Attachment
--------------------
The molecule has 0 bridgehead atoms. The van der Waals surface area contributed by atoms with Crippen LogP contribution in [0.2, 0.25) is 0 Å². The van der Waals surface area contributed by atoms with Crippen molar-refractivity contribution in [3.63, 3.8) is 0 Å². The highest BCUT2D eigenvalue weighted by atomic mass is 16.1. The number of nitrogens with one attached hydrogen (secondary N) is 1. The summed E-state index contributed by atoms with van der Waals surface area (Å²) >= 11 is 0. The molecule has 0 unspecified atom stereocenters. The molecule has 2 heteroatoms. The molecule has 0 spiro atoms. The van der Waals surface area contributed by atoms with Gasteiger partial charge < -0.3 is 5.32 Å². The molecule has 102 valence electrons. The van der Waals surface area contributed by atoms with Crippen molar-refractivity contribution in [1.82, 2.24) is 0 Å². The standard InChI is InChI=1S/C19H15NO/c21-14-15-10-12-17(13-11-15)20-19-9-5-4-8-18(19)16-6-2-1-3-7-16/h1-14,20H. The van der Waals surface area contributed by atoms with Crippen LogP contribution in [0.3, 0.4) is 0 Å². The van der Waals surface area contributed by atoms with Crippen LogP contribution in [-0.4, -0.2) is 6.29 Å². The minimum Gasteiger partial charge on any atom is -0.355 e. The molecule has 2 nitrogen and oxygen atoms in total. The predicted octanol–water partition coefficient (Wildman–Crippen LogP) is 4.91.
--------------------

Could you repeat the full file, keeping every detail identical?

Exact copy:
The molecule has 0 bridgehead atoms. The van der Waals surface area contributed by atoms with Crippen LogP contribution in [0.2, 0.25) is 0 Å². The van der Waals surface area contributed by atoms with Crippen molar-refractivity contribution in [3.63, 3.8) is 0 Å². The highest BCUT2D eigenvalue weighted by atomic mass is 16.1. The number of nitrogens with one attached hydrogen (secondary N) is 1. The summed E-state index contributed by atoms with van der Waals surface area (Å²) >= 11 is 0. The molecule has 0 unspecified atom stereocenters. The molecule has 2 heteroatoms. The molecule has 0 spiro atoms. The van der Waals surface area contributed by atoms with Gasteiger partial charge < -0.3 is 5.32 Å². The molecule has 102 valence electrons. The van der Waals surface area contributed by atoms with Crippen molar-refractivity contribution in [1.82, 2.24) is 0 Å². The standard InChI is InChI=1S/C19H15NO/c21-14-15-10-12-17(13-11-15)20-19-9-5-4-8-18(19)16-6-2-1-3-7-16/h1-14,20H. The van der Waals surface area contributed by atoms with Crippen LogP contribution in [0.3, 0.4) is 0 Å². The van der Waals surface area contributed by atoms with Crippen LogP contribution in [-0.4, -0.2) is 6.29 Å². The minimum Gasteiger partial charge on any atom is -0.355 e. The molecule has 2 nitrogen and oxygen atoms in total. The predicted octanol–water partition coefficient (Wildman–Crippen LogP) is 4.91.